6. There does seem to be a lot of pretending at Christmas for many, according to what people say to each other about how it is for them. It is rare that there is not any angst. No wonder we use food and drink to numb and obliterate what we are feeling.

  7. I always find it interesting how stressed people become in the lead up to Christmas. You can take any aspect of it – finding presents, organising food or even the finances of pulling it all off. For quite some time now I’ve chosen to not join in what I see as madness. As a young single mum on a budget I made the choice to not go into financial stress in order to please others. One Christmas I invited my family to my house and asked everyone to bring a plate. There was nothing but love from my family as would they really have wanted a present from me knowing my financial situation? In the lead up there was not an ounce of stress, my only perpetration was perhaps to clean the house. By the end of the day all the dishes were done and the house was back to normal. Everyone had a great day and it was a beautiful day together.

    1. This just goes to show that we need not be swept up in the Christmas craze, that we don’t have to adhere to ‘tradition’ and in doing so find that life can be simpler and richer. More in line with the ‘spirit of christmas’ that gets sold to us, making this time about family and connecting to others without all the added bits between us.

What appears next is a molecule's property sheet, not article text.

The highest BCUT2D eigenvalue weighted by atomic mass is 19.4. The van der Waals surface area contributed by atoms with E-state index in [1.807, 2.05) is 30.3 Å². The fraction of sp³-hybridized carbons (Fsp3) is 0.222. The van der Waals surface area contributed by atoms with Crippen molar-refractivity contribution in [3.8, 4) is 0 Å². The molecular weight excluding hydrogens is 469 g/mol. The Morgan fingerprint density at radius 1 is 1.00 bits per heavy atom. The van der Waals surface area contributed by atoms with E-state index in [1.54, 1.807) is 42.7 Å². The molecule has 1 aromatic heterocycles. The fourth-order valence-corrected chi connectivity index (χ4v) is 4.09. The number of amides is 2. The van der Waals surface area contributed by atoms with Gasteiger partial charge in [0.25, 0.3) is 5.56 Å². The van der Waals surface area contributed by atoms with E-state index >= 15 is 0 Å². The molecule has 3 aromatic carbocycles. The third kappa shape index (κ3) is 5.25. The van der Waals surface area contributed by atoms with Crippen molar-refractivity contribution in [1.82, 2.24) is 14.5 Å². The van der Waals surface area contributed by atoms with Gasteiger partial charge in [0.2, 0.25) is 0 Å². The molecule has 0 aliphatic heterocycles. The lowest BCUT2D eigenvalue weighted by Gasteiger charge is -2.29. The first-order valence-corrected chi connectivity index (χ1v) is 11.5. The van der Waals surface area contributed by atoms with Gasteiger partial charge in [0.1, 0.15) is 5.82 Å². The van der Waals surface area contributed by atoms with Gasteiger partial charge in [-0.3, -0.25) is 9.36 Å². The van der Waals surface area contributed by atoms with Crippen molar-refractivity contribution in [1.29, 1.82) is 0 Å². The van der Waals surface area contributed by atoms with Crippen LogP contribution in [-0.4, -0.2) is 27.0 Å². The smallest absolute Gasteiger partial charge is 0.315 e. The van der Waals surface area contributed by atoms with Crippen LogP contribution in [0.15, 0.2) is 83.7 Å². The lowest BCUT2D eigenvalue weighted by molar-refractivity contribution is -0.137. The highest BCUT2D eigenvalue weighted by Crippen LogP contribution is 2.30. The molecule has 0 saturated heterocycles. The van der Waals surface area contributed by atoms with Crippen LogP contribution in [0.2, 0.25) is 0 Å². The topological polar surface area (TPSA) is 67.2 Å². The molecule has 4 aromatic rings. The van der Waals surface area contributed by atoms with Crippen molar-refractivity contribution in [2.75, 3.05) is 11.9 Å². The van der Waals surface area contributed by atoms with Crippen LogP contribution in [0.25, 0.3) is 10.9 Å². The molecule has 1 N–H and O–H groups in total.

8. I’ve been there done that Steffen for many Christmas times. I remember feeling completely pressured to have everything perfect – food, presents, house, children etc. that I was like raving stressed out woman before everyone arrived and then would snap on the ‘happy families’ and make it appear to be all fine… knowing full well the other family members arriving had the same play out before coming over. How crazy is that?! Every year I would say ‘I’m never doing that again’ or ‘Never doing it like that again’ but next Christmas would come around and the same pattern would play out. What really changed for me was when I realised I am, my family and everyone are so much more and mean so much more than any present or day can give… the simplicity of connecting and sharing a meal or time together is far more important than getting wrapped up in the picture of Christmas.

    1. What’s silly is that we all want Christmas to be about what we miss most – true connection to ourselves and others – yet we make it about every other thing, and a million distractions that take us away from that connection.